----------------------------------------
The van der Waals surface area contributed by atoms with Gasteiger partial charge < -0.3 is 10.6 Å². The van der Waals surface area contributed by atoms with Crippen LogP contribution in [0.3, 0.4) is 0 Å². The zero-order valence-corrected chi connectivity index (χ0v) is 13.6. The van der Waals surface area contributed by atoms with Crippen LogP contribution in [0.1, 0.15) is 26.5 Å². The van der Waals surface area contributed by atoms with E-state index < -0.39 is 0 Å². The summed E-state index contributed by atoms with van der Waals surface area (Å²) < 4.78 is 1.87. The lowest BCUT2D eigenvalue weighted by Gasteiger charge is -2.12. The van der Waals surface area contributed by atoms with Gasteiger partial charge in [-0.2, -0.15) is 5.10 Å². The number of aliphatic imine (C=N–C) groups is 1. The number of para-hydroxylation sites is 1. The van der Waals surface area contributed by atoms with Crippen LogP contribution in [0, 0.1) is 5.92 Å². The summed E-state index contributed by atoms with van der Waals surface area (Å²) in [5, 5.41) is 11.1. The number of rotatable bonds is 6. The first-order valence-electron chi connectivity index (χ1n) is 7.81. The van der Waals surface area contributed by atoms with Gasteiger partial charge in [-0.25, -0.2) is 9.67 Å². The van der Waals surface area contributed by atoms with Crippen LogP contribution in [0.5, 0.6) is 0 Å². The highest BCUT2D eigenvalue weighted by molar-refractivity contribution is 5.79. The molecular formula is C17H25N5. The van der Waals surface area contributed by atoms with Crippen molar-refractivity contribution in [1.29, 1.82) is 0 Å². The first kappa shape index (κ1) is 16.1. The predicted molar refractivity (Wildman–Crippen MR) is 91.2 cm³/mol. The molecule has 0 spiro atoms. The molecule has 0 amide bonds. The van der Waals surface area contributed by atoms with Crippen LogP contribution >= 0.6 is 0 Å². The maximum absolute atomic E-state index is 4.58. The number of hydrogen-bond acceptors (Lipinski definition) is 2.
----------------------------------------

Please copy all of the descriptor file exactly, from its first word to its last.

The van der Waals surface area contributed by atoms with Gasteiger partial charge < -0.3 is 10.6 Å². The van der Waals surface area contributed by atoms with Crippen LogP contribution in [0.3, 0.4) is 0 Å². The zero-order valence-corrected chi connectivity index (χ0v) is 13.6. The van der Waals surface area contributed by atoms with Crippen LogP contribution in [0.1, 0.15) is 26.5 Å². The van der Waals surface area contributed by atoms with E-state index < -0.39 is 0 Å². The summed E-state index contributed by atoms with van der Waals surface area (Å²) < 4.78 is 1.87. The lowest BCUT2D eigenvalue weighted by Gasteiger charge is -2.12. The van der Waals surface area contributed by atoms with Gasteiger partial charge in [-0.2, -0.15) is 5.10 Å². The number of aliphatic imine (C=N–C) groups is 1. The number of para-hydroxylation sites is 1. The van der Waals surface area contributed by atoms with Crippen LogP contribution in [0, 0.1) is 5.92 Å². The summed E-state index contributed by atoms with van der Waals surface area (Å²) in [5, 5.41) is 11.1. The number of rotatable bonds is 6. The first-order valence-electron chi connectivity index (χ1n) is 7.81. The van der Waals surface area contributed by atoms with Gasteiger partial charge in [-0.25, -0.2) is 9.67 Å². The van der Waals surface area contributed by atoms with Crippen LogP contribution in [0.5, 0.6) is 0 Å². The highest BCUT2D eigenvalue weighted by molar-refractivity contribution is 5.79. The molecular formula is C17H25N5. The van der Waals surface area contributed by atoms with Crippen molar-refractivity contribution in [1.29, 1.82) is 0 Å². The first kappa shape index (κ1) is 16.1. The predicted molar refractivity (Wildman–Crippen MR) is 91.2 cm³/mol. The molecule has 0 spiro atoms. The molecule has 0 amide bonds. The van der Waals surface area contributed by atoms with Crippen LogP contribution >= 0.6 is 0 Å². The maximum absolute atomic E-state index is 4.58. The number of hydrogen-bond acceptors (Lipinski definition) is 2.